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  • #16
    look in the manual. Generally, a VFD is only UL recognized if it is associated with the correct size of fuse, or breaker, which will be specified in the manual.
    CNC machines only go through the motions

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    • #17
      Originally posted by J Tiers View Post

      Why do you say that he "needs" that?

      Are you suggesting that the V/F would not operate the lathe?
      I always set up machine tools for sensor-less vector control
      Instead of a fixed V/f, with sensor-less vector the VFD uses a vector algorithm to find the best output voltage to run the motor.
      This uses current feedback from the motor itself. where the processor uses current readings and rapid calculations for constant torque.
      With this method usually auto-tuning is needed to ensure the VFD has as much motor data as possible.
      Also generally noted for tighter control. much better speed regulation also low-speed operation without sacrificing torque.

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      • #18
        Well, I know what it does.......

        The question is, how low do you want to go? Generally, if you "need" that, you are probably going too low in motor speed on a machine tool, and ought to have a mechanical speed change.

        Everyone cites "torque", but totally forget, or sidestep around, the fact that it is "power" that cuts metal. For example: Suppose you slow the motor to the point that the lathe is turning the work at 30 rpm, when the natural speed at full motor rpm is 240 rpm. An 8x reduction in speed.

        With constant torque (generally a feature of both V/F and "vector" except at extremes) , you can remove the exact same chip size at 30 rpm as at 240 rpm. Sounds great, right? Woweee.

        Problem is that with the "old-fashioned and obsolete" mechanical speed reduction of the same ratio, you could remove a considerably larger chip. That might be as much as 5 to 8 x larger, because the motor could apply full power to the cut, and the 8x speed reduction would increase the torque 8x also.

        The "electronic speed control" has let you down, even though it does exactly what it is specified to do. It slowed the motor at constant torque, just as advertised, but it reduced the power applied to the cut in the same proportion as speed (basic mechanical engineering 101) because it could only hold the torque constant, it could not increase torque in proportion, the way mechanical speed reducers do..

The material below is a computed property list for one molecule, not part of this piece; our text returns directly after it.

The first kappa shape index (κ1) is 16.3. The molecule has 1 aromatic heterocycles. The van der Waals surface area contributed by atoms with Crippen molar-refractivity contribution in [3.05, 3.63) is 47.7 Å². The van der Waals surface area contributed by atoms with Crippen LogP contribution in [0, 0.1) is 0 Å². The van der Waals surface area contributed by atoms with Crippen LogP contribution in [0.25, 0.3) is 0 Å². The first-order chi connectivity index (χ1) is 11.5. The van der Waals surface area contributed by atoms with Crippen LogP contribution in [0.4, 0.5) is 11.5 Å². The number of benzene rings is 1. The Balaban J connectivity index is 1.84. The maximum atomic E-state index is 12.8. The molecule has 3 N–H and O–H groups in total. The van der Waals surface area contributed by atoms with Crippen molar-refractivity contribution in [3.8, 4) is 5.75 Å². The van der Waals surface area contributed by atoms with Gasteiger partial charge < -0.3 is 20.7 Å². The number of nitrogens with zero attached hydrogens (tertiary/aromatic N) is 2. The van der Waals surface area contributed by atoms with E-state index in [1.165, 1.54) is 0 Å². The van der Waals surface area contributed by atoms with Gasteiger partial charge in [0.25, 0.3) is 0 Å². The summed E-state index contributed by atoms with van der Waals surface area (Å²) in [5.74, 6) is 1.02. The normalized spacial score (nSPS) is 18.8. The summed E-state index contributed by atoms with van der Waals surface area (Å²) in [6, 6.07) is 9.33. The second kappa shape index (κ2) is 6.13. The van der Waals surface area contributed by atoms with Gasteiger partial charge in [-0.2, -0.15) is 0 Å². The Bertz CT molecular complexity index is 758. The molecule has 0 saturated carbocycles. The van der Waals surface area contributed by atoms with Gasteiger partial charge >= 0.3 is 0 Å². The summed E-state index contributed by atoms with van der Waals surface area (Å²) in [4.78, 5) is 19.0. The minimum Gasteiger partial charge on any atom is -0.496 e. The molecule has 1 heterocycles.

A VFD is a handy thing to have, but it is wise to not try to stretch speed control down to low speeds where the power loss becomes excessive and affects the work adversely. That tends to be the same range of speed reduction where the "vector" algorithm becomes important.

        OK, sure, people often say that in the "hobby shop" such things are "not important" and "hobbyists do not need to take full power cuts". Says who? So many "hobbyists" have low powered machines, that asking them to accept a cut in power to 1/6 of the already low power is a steep request.

        The workaround is to use an oversized motor and VFD, so that the reduction in power with slow speeds still leaves "enough" power. Maybe the OP is planning that. Or maybe you are assuming that.
        Last edited by J Tiers; 04-01-2021, 01:20 AM.
        CNC machines only go through the motions

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        • #19
          Max and Jerry's conversation in the last two posts has made me think about what I really want out of this potential motor swap. My original thought was something along the lines of "hey look! a free 3 phase motor. Tho cool kids in machinist-ville have those on their lathes! I might want that some day!" I honestly hadn't thought too much about speed control and other stuff like that. It was more about smooth operation, a bit more power than what I have to start with and easier integration of a safety E-stop switch.

          The workaround is to use an oversized motor and VFD, so that the reduction in power with slow speeds still leaves "enough" power. Maybe the OP is planning that. Or maybe you are assuming that.
          Maybe this is the best idea. Would it hurt anything to use this 1.5hp 3450rpm motor at 1725rpm thus generating about 3/4hp? Then just leave it running at that rpm and change speeds using the belts as the lathe was intended to be used all along? Heck, 3/4hp is much better than the 1/3hp I've got now but no so much higher that I would have to worry about breaking stuff immediately.

          Also, I looked closer at the photos of the VFD at the link in my original post. Image 6 or 7 has the input specs which shows that it will draw up to 15.4A. So Paul was right on the money, a 20A circuit will do nicely.

          Thanks everyone for this conversation, as always I learned more than I knew before and got more out of the follow up than from my original questions!

          Jerrod

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